The American archaeologist stated that Tell Hisban, located on the Madaba plains of Jordan, represents the “granary of the empires”.
The first person to conduct Tell Hisban’s research on the period from 1968 to 1976 was Siegfried H. Horn, Professor of Old Testament and the History of Antiquity at the Seventh-day Adventist Theological Seminary at Andrews University in Michigan, USA.
The primary search of this first phase was the quest for the site’s biblical connections—hence the name of the expedition, which attests to the excavator’s pre-occupation with finding biblical Heshbon at Tall Hisban.
Heshbon is referenced 35 times in the Old Testament, and there is near full agreement among 18th and 19th-century explorers that Tall Hisban is, in fact, the location of ancient Heshbon. Biblical Heshbon plays a prominent role in the story of the Israelite conquest and settlement of the land of Canaan. It was the fortress of Sihon, king of the Amorites, that the Israelites captured on their way north through Moab and Ammon (Numbers 21:23-31). Numerous Old Testament writings also mention the tribe of Reuben rebuilding and settling the town.
At the same time, Tell Hisban is a market town that developed from the time of the Assyrians, Babylonians, and Persians and continued its importance in the Middle Ages by becoming a district capital with a military garrison during the reign of Sultan Al Nasir Muhammed (1310-1340).
The site, covering some eight hectares, had significant cereal production, Bethany Walker, a professor at the University of Bonn, Germany, said.
A Mamluk citadel occupies the hilltop and under the hill was a densely populated village comprised of clusters of one–room farmhouses with shared courtyards and cisterns, Walker continued, adding that the site reached political and social prominence during the 14th century.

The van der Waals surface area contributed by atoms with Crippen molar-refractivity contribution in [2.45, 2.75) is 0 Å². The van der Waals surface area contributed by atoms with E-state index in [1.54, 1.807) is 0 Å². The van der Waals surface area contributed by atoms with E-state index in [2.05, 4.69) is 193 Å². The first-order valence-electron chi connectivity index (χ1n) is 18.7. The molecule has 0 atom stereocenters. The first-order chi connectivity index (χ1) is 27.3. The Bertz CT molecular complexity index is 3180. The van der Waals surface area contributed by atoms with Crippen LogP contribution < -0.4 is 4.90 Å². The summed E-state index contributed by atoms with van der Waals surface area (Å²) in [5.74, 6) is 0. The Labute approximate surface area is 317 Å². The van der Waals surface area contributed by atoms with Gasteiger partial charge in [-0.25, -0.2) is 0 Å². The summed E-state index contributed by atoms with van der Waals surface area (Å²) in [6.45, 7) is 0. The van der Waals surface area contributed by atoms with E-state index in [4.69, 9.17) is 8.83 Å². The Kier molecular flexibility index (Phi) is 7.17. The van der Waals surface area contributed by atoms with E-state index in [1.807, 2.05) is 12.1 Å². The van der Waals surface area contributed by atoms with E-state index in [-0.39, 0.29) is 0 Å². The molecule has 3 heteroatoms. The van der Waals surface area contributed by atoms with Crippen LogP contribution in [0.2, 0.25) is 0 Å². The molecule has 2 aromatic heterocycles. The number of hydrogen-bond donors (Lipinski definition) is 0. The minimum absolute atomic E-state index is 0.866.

She noted that state investment helped the urbanization of the village and the souk in Tell Hisban, providing agricultural products for the central highlands of Transjordan. Tell Hisban’s participation in the interregional markets was primarily based on its cereal production.
Walker, “These decisions were made by cultivators themselves not by any state imperative or policy. Even the economic pressure of taxation would not account for the selection of specific cereals,” Walker said, noting that the size of cereal production is suggested by the size and number of storage facilities.
Cereal production was the most taxable commodity at Tell Hisban in the 16th century, although by the end of the century nobody lived in the village, she highlighted, adding that these storage facilities were, therefore, most likely from the Mamluk period.
“Large quantities of grain were stored in the fortress of Tell Hisban in 18th and 19th centuries, and with the grain boom in the mid-19th century, cereal was massively produced and transported to Palestinian ports,” Walker said.
The 16th century represents “a turning point” in the relationship between the local community and the large-scale commercialization of agriculture, the professor said.